For patients with severe emphysema who do not benefit from medical treatments, bronchoscopic reduction of lung volume may be an appropriate treatment option.[17,19] Different endoscopic lung volume reduction methods have been developed, all of which can be applied for different emphysema phenotypes. Of these, endobronchial one-way valve therapy and endobronchial coil treatment have been the most extensively studied.[2,3,8,20] These treatment methods have been recently adopted in the Global Initiative for Chronic Obstructive Lung Disease (GOLD) recommendations for COPD.[2] The coil treatment aims to increase the true lung volume by compressing the emphysematous lung parenchyma and causing less hyperinflation.[21] In addition, the coils reduce airflow toward targeted segments of the lung, thereby ensuring that the airflow is redistributed to the healthier areas of the lung.[22] Finally, as a result of treating emphysematous areas, the function of the diaphragm increases.[23,24]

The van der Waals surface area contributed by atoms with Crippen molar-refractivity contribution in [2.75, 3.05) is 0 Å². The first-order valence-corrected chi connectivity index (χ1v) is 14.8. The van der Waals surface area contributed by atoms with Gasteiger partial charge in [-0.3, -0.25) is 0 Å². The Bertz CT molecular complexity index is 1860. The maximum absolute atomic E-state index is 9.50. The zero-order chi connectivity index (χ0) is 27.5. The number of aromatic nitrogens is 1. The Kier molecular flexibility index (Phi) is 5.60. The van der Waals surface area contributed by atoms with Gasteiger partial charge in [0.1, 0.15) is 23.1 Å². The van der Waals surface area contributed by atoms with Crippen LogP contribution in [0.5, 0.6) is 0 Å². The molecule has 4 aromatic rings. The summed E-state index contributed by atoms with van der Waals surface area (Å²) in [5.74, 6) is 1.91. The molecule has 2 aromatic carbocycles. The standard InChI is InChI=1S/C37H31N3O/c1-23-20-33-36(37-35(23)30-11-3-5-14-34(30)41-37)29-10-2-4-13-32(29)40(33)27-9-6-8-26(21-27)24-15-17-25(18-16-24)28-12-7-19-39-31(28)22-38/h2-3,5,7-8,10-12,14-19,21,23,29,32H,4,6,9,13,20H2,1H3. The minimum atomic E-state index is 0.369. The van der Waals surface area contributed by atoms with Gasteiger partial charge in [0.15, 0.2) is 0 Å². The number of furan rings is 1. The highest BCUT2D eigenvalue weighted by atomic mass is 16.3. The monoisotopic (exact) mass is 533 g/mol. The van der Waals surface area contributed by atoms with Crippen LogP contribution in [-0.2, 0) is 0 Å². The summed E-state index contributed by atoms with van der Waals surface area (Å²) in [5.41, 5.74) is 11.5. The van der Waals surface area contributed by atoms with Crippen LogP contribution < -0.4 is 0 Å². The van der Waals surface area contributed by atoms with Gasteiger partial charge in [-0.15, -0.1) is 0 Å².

In the first pilot study on coil treatment in patients with COPD, 11 patients were treated with six coils per lobe, and both their applicability and safety were evaluated; however, no explanation was given regarding the effectiveness of the coils.[25] In a study conducted using the second-generation of coils, 16 patients were treated, and the safety, feasibility, and effectiveness of the procedure were shown by increasing the number of coils per treated lobe to 10 to 12.[15] At six months after treatment, improvements were observed in the St. George Respiratory Questionnaire (SGRQ), RV, 6MWD, and FEV1. In the Endobronchial Coils for the Treatment of Severe Emphysema with Hyperinflation (RESET) study, which was the first randomized-controlled trial to investigate coils, 23 patients (two unilateral and 21 bilateral) treated with coils were compared with 23 patients who received conservative medical treatment.[14] The results of this study indicated that the improvement in FEV1 three months after the coil treatment increased significantly over the medical treatment group. Similarly, a study conducted in another center reported significant improvements in the FEV1 (1150 mL), RV (214.5%), 6MWD (148 m), SGRQ (210.5), and CAT score (27.5) of patients six months after BLVR-C treatment.[26] B ostancı e t a l.[27] reported a significant improvement in FEV1, RV, and 6MVD six months after treatment with BLVR-C, showing a significant improvement in quality of life as measured by mMRC, CAT, and Hospital Anxiety and Depression Scale scores. In a multi-center study in which 34 patients were treated with BLVR-C, there were significant improvements in the respiratory function (both FEV1 and RV) 12 months after treatment.[28] Likewise, Hartman et al.[29] r eported a s ignificant improvement in FEV1 12 months after BLVR-C treatment. In the current study, FVC, FEV1, and FEV1% did not improve six months after treatment, while but significant improvements were observed at 12 months. These results are not consistent with the findings of the aforementioned studies, indicating that the values improved at six months.[15,26,27] However, these results are in line with the studies showing that the values improved 12 months after treatment.[29] However, in the current study, mMRC, FEV1/FVC, FEF 25-75, FEF 25-75%, and 6MWD values started to improve at six months after treatment, while getting even better at 12 months. Therefore, we believe that the 12-month results in the current study are satisfactory and seem to be parallel with the results of the studies mentioned above.